True, many particulars of what the Lord foretold concerning His coming could not have been understood in depth before their meaning was revealed. Yet what could be understood is that the Lord was speaking about a time of general turmoil in the world, when Christian love and charity would be scarce, and when the Son of Man would look sorrowfully for a living faith in Him. There are still temples in the Christian world, and people who go there, sometimes in great numbers, but the life of Christianity is such as is reflected in newspapers, magazines, and on television. Is there something wrong with the faith that cannot do better?

Moreover, there are those who do see. They wonder if things can really get any worse. Are they perhaps “in expectation?” They see how truly happy and harmonious marriages are scarce; how countless children grow up without the security of a home (including the many who have a bed inside four walls to come to); how sexual disorders are so commonplace that they have become socially accepted, and worse, how perversions which are perhaps meant in the Writings by “secret evils which are not to be named” (CL, 450, 459:5) are not only tolerated but are getting legal protection. And there are many other things – indolence rewarded, cheating and petty thefts becoming boasts, and what inside church walls can be recognized as “faith alone,” turning up in other places as declarations, and promises that are not even expected to be fulfilled.

Are there not “signs of the times” to be read by men and women of our day?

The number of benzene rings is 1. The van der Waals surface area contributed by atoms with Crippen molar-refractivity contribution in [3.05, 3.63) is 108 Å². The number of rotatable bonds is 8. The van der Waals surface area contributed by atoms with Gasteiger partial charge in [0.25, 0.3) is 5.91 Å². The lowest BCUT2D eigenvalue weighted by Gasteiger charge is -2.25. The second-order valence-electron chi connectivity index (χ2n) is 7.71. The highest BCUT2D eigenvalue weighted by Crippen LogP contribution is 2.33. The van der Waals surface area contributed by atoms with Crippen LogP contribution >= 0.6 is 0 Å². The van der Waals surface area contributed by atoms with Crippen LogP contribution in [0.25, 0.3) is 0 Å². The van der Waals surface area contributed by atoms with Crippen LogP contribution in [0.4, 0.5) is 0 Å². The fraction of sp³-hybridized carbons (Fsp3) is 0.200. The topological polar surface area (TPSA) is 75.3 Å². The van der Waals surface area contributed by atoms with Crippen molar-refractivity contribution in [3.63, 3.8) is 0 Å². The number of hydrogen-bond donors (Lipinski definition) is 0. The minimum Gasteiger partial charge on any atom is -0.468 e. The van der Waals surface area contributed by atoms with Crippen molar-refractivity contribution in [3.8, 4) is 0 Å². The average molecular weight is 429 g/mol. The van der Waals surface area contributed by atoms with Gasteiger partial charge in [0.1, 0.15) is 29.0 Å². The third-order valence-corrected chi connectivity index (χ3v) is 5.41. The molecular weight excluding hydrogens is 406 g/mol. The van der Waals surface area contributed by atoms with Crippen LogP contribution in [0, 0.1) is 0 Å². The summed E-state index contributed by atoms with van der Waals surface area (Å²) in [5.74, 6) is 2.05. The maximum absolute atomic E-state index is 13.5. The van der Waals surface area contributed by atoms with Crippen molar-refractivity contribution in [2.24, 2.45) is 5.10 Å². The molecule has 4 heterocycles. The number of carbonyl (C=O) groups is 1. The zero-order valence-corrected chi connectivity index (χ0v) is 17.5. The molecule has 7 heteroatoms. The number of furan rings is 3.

And happily there are those who read them. They are those who are troubled, and who perhaps in their hearts say something like: “How long, 0 Lord?” (Rev. 6:10).

We sometimes hear reference to a “silent majority” in the world. Possibly it would be more correct to speak of a “silent minority” – a minority, that is, of such as have retained in their heart a respect for the Divine, and from conscience say no to evil and seek to do what is good. At any rate, the Writings seem to indicate here and there that minority it is, as for instance in the case of a group of 300 learned who were gathered in the spiritual world and who were given the choice between “the way of wisdom” and “the way of folly.” It happened that only forty out of the 300 turned into “the way of wisdom” (Wisdom I:5). And Isaiah seems to say the same: “Unless the Lord of hosts had left us a very small remnant, we would have become like Sodom; we would have been like Gomorrah” (Isaiah 1:9).

But small or not so small by proportion, out of five billion people this remnant would still constitute a sizeable number of men and women. Mostly silent (but not always) this remnant nevertheless serves as a feeble, yet not dead, conscience in the world. The Lord is present with it, flowing in with whatever light it can receive and with whatever strength it can hold. “A bruised reed He will not break,” says Isaiah, “and a smoking flax He will not quench” (Isaiah 42:3). If it were not for this remnant, and if the mighty of the world were not afraid of what there is of conscience with people, it would be all over; there would be no restraint whatever of evil; and there would be no time for the truth of the Lord’s new revelation to find its way among those who secretly wait for it.